x Abu Dhabi, UAEFriday 21 July 2017

Arabs should play a bigger role in Syria

Arab newspapers comment on remarks made by Turkish officials about Syria, which they say indicate a stronger regional role for Turkey but such remarks might be used by the Assad regime to justify crackdown. Newspapers raise other questions; will the Security Council extend Nato's commission in Libya? What does Lebanon need in order to face Israeli hostilities?

The Turkish Foreign Minister Ahmet Davutoglu's diplomatic description of the outcome of his visit to Syria could not hide the meagre results of talks with Syrian officials, wrote Hassan Haydar in a commentary for the London-based daily Al Hayat.

It was clear that the top priority for the Syrian regime was to suppress the revolution.

No sooner had Davutoglu left Damascus than did Syrian authorities announce they would continue their campaign against protesters. Such obstinate attitude by the Syrians had prompted Saudi Arabia, Kuwait and Bahrain to recall their ambassadors. Egypt followed suit by warning the regime that Syria is heading to a point of no return. Qatar reached the same conclusion: the Syrian regime is elusive and cannot be trusted.

By missing the Turkish initiative, the Syrian regime has chosen to confront the world. Russia and China have begun to review their positions, as they can no longer disregard the international consensus on the situation in Syria.

Yet, the growing isolation of the regime might not have direct influence on it. the Syrian authorities might use it to tighten their security grip by killing and arresting more people. The regime knows the international community is not in a position to intervene militarily to stop it.

Arab countries can yet play a role in standing by the Syrian opposition and imposing economic sanctions.

Israel still violating Lebanon's border

Lebanon is seeking through diplomatic channels to secure international pressure to stop Israel violating its sovereignty whether by land, sea or air, noted the Emirati newspaper Al Khaleej in its leader article.

It is allegedly reported that Israel intends to provoke Lebanon to drag it into a new war that will serve its interests in that country.

Clearly, the violations by Israel against Lebanon do not attract the attention of superpower countries. Nor do they prompt the UN to firmly denounce such acts.

Some time ago, Lebanon released statistics, which revealed that Israel had violated the country's sovereignty 8000 times since the UN Security Council issued the resolution 1701 at the end of 2006 aggression.

As long as there is no decisive response regarding these infringements from the UN, Israel will be back once again to threaten Beirut by taking over the oil and gas in its territorial waters, not to mention the drinking water in the Wazzani and Litani.

Empowered diplomatically, economically and militarily by its strongest ally the US, Tel Aviv continues to do this undeterred.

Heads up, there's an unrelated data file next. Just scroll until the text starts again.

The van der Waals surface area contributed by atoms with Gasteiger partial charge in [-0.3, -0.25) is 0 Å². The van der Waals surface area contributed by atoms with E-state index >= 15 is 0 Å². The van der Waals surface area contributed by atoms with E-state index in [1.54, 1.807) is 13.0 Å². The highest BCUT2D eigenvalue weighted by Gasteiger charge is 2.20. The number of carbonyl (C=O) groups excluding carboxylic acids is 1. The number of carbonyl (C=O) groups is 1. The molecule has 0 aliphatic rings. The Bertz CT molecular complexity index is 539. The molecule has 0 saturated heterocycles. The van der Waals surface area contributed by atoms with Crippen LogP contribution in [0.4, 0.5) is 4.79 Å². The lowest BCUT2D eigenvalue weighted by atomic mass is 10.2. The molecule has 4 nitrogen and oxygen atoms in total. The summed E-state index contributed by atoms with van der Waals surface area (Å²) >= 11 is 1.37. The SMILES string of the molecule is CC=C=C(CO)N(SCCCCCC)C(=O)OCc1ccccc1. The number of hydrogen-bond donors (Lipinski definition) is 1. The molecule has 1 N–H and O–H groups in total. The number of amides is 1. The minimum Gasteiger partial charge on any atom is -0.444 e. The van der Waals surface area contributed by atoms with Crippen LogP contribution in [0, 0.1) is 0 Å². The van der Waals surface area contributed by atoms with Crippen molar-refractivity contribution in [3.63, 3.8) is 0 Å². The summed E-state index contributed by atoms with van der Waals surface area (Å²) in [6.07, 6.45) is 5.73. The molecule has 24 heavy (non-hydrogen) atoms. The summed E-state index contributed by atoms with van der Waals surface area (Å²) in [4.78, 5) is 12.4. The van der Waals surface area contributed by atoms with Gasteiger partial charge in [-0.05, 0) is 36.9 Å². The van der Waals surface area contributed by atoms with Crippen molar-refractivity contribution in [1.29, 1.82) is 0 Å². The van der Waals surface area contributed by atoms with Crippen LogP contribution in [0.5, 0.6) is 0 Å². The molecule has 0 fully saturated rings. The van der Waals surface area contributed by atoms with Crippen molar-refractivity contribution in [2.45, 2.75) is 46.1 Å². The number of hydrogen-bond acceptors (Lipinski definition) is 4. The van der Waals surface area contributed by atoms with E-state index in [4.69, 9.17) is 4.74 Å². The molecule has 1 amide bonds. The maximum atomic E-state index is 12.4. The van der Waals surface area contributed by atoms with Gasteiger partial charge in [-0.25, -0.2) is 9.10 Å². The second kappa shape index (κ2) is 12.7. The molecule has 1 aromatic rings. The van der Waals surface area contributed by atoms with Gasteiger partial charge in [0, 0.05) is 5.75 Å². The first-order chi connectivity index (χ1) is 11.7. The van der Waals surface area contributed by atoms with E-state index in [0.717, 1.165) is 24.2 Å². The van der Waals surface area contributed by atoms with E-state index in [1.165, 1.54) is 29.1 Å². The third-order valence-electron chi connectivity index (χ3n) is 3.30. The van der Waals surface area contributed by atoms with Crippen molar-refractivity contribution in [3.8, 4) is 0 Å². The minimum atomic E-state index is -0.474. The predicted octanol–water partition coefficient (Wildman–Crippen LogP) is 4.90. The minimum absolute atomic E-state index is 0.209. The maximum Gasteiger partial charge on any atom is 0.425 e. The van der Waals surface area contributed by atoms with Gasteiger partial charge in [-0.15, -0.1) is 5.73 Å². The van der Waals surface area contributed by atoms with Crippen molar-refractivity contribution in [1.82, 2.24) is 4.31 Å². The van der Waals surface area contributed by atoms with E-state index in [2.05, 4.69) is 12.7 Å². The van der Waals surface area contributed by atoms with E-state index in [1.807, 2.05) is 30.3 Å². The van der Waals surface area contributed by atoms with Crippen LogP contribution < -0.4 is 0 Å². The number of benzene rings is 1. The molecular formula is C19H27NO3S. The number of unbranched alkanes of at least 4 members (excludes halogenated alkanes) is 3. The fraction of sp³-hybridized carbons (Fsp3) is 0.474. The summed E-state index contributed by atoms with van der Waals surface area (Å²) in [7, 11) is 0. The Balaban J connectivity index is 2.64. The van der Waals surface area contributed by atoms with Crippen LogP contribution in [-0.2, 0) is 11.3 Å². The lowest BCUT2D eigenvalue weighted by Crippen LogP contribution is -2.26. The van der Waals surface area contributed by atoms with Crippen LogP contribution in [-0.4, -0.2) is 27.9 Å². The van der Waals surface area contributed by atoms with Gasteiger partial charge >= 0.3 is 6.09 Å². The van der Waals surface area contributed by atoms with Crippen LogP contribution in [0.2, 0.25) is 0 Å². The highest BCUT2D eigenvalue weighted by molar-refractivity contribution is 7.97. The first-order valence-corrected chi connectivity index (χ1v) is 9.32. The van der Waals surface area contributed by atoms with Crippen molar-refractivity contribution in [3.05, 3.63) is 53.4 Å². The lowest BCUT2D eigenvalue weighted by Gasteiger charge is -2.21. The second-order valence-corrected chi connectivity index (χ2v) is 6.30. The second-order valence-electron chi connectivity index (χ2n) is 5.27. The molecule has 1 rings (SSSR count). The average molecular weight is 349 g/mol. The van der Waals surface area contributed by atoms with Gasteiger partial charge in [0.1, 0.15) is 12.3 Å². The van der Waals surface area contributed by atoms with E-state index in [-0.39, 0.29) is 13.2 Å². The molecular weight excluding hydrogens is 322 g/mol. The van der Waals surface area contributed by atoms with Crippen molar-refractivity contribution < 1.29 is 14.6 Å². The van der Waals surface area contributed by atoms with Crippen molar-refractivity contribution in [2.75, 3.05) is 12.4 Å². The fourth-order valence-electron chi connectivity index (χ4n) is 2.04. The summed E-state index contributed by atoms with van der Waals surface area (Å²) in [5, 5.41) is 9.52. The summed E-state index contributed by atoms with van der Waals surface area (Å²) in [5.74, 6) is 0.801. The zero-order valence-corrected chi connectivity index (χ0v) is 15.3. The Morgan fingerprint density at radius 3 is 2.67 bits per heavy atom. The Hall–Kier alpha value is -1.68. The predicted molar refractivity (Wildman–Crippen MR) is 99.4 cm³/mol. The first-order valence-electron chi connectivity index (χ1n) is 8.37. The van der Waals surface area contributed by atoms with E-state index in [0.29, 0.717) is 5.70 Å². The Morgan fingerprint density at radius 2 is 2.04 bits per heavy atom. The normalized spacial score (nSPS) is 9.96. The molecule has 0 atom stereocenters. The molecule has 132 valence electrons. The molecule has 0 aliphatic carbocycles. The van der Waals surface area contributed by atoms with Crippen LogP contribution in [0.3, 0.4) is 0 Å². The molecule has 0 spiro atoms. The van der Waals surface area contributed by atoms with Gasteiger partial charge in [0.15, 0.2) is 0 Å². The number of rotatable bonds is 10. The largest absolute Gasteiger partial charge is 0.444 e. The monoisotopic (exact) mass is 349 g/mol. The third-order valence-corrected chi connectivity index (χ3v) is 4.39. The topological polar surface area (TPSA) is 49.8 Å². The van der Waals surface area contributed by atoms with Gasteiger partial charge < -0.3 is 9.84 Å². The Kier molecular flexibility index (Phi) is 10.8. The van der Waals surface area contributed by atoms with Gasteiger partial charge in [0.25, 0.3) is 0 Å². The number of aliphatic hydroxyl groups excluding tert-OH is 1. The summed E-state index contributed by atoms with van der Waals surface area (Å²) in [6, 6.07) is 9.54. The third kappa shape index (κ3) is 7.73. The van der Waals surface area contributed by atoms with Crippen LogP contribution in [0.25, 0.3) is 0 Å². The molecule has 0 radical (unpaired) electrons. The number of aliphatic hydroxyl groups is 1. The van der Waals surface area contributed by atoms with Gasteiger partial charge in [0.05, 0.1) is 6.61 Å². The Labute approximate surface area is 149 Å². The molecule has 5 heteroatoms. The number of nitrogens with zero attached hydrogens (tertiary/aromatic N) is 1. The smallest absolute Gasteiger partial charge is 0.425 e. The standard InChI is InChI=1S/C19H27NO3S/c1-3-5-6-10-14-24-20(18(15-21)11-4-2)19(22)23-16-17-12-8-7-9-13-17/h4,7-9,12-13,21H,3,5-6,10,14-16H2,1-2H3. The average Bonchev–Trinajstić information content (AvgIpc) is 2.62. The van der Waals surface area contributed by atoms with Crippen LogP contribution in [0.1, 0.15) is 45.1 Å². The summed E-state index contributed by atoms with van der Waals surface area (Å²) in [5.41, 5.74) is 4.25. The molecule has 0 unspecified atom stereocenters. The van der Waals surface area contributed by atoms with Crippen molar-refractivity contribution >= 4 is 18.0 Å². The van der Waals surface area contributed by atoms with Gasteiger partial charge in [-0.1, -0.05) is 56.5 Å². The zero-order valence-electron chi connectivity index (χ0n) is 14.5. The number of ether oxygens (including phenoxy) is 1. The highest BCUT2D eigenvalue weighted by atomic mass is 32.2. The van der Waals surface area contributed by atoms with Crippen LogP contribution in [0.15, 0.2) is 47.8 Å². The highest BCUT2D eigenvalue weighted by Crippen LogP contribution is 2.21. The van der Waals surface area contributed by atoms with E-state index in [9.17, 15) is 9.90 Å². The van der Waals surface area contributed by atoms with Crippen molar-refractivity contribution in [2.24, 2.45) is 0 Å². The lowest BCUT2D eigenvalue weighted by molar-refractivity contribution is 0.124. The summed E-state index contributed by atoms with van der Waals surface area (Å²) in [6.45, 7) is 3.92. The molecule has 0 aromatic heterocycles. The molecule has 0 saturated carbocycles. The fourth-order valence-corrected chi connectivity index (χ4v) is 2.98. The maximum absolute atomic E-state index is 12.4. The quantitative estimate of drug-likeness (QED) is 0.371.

To end this situation, all Lebanese political forces are required to organise their position so they can make Lebanon stronger and more able to protect its unity, sovereignty and resources.

 

 

Turkey reiterates its regional influence

Turkish Prime Minister Recep Tayep Erdogan's message to the Syrian leadership, delivered by his foreign minister, affixed Turkish superiority in the Arab region and emphasised the extent and efficiency of Ankara's power, observed Abdulbari Atwan, the editor-in-chief of the London based Al Quds Al Arabi daily.

One day after Mr Davutoglu's visit to Damascus, Syrian tanks began withdrawing from the city of Hama, ending a 10-day military campaign that reaped 200 martyrs. At the same time, Mr Erdogan stated he expects immediate reforms in Syria within two weeks at the most.

"This means that the Syrian command responded to the three essential Turkish requests: stopping the bloodshed, withdrawing the tanks from cities and towns and starting immediate democratic reforms."

Excessive optimism and jumping to conclusions must be avoided in this case, although it does seem that the Syrian command heard some harsh arguments that convinced it to reconsider many of its internal and regional policies.

"Turkey is no mail delivery service, but rather an essential regional power. Its recent activity in the Syrian situation isn't meant to wave threats of a military intervention, but to prevent the intervention of Western states or their allies, for the Turkish authorities are aware of the perils of such a step in the region."

Extending mission in Libya will not be easy

Britain's recent recognition of the National Transitional Council as the sole legitimate government in Libya does little to change the fact that the international military interference against the Qaddafi regime is nearing a dead-end, said the columnist Waheed Abdulmajeed in the Emirati newspaper Al Ittihad.

Only a few weeks remain before the expiration of the UN Security Council commission to Nato to interfere in Libya to protect the civilians. The renewal of the commission would be difficult, not only because Russia and China would resist it.

"In fact, most of Nato's member states weren't enthusiastic about the military intervention from the start. Only six of them took part in the air raids, mostly using British and French war aircrafts."

Paris has been once again talking about a peaceful settlement that is expected to bring about developments that would change the Libyan scene.

In any case, a renewal of the Nato commission will not be an easy task. Those requesting it, mainly Britain, will have a difficult time convincing the Security Council to grant them an extension to the military operations in Libya, especially that it is clear now that their objective doesn't stop at the protection of civilians, but surpasses it to forcing Colonel Qaddafi to step down.

* Digest compiled by the Translation Desk

translation@thenational.ae